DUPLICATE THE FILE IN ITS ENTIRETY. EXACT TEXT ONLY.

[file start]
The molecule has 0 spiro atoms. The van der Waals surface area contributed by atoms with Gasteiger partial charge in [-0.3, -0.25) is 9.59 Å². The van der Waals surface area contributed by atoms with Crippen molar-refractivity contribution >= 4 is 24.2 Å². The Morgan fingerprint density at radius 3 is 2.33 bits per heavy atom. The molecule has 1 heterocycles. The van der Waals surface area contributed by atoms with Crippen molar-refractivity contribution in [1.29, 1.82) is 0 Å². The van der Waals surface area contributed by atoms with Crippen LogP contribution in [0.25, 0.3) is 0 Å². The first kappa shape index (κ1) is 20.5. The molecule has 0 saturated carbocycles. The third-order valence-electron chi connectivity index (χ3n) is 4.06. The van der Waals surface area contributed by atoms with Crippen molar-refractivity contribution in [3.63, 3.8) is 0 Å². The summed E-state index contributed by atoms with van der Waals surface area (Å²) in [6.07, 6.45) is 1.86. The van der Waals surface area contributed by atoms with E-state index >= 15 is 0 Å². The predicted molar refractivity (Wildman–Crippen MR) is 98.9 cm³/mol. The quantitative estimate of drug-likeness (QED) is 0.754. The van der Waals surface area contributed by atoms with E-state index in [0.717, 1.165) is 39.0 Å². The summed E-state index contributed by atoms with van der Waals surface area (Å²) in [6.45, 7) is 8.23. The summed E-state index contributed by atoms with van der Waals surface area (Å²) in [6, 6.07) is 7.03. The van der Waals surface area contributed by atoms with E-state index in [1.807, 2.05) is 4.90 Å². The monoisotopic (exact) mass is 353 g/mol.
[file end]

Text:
The molecule has 0 spiro atoms. The van der Waals surface area contributed by atoms with Gasteiger partial charge in [-0.3, -0.25) is 9.59 Å². The van der Waals surface area contributed by atoms with Crippen molar-refractivity contribution >= 4 is 24.2 Å². The Morgan fingerprint density at radius 3 is 2.33 bits per heavy atom. The molecule has 1 heterocycles. The van der Waals surface area contributed by atoms with Crippen molar-refractivity contribution in [1.29, 1.82) is 0 Å². The van der Waals surface area contributed by atoms with Crippen LogP contribution in [0.25, 0.3) is 0 Å². The first kappa shape index (κ1) is 20.5. The molecule has 0 saturated carbocycles. The third-order valence-electron chi connectivity index (χ3n) is 4.06. The van der Waals surface area contributed by atoms with Crippen molar-refractivity contribution in [3.63, 3.8) is 0 Å². The summed E-state index contributed by atoms with van der Waals surface area (Å²) in [6.07, 6.45) is 1.86. The van der Waals surface area contributed by atoms with E-state index >= 15 is 0 Å². The predicted molar refractivity (Wildman–Crippen MR) is 98.9 cm³/mol. The quantitative estimate of drug-likeness (QED) is 0.754. The van der Waals surface area contributed by atoms with E-state index in [0.717, 1.165) is 39.0 Å². The summed E-state index contributed by atoms with van der Waals surface area (Å²) in [6.45, 7) is 8.23. The summed E-state index contributed by atoms with van der Waals surface area (Å²) in [6, 6.07) is 7.03. The van der Waals surface area contributed by atoms with E-state index in [1.807, 2.05) is 4.90 Å². The monoisotopic (exact) mass is 353 g/mol.